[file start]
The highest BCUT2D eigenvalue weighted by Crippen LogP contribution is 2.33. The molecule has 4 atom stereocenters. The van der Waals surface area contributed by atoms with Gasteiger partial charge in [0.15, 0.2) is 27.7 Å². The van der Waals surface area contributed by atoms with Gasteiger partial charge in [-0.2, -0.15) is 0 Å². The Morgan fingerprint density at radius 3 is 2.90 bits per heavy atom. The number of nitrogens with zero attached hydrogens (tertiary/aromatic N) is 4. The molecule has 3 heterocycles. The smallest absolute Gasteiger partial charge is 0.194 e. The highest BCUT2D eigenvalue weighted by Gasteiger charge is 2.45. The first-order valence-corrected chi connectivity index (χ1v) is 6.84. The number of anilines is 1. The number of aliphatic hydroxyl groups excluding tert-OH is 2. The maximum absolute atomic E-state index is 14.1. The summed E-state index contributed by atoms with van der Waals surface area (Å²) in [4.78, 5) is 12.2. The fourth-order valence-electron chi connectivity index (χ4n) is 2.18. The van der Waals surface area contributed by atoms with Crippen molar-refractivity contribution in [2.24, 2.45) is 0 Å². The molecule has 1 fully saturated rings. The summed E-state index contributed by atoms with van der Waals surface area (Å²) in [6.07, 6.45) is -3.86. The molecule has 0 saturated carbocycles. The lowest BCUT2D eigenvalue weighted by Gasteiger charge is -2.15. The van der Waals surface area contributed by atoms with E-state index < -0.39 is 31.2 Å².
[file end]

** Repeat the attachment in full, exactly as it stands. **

The highest BCUT2D eigenvalue weighted by Crippen LogP contribution is 2.33. The molecule has 4 atom stereocenters. The van der Waals surface area contributed by atoms with Gasteiger partial charge in [0.15, 0.2) is 27.7 Å². The van der Waals surface area contributed by atoms with Gasteiger partial charge in [-0.2, -0.15) is 0 Å². The Morgan fingerprint density at radius 3 is 2.90 bits per heavy atom. The number of nitrogens with zero attached hydrogens (tertiary/aromatic N) is 4. The molecule has 3 heterocycles. The smallest absolute Gasteiger partial charge is 0.194 e. The highest BCUT2D eigenvalue weighted by Gasteiger charge is 2.45. The first-order valence-corrected chi connectivity index (χ1v) is 6.84. The number of anilines is 1. The number of aliphatic hydroxyl groups excluding tert-OH is 2. The maximum absolute atomic E-state index is 14.1. The summed E-state index contributed by atoms with van der Waals surface area (Å²) in [4.78, 5) is 12.2. The fourth-order valence-electron chi connectivity index (χ4n) is 2.18. The van der Waals surface area contributed by atoms with Crippen molar-refractivity contribution in [2.24, 2.45) is 0 Å². The molecule has 1 fully saturated rings. The summed E-state index contributed by atoms with van der Waals surface area (Å²) in [6.07, 6.45) is -3.86. The molecule has 0 saturated carbocycles. The lowest BCUT2D eigenvalue weighted by Gasteiger charge is -2.15. The van der Waals surface area contributed by atoms with E-state index < -0.39 is 31.2 Å².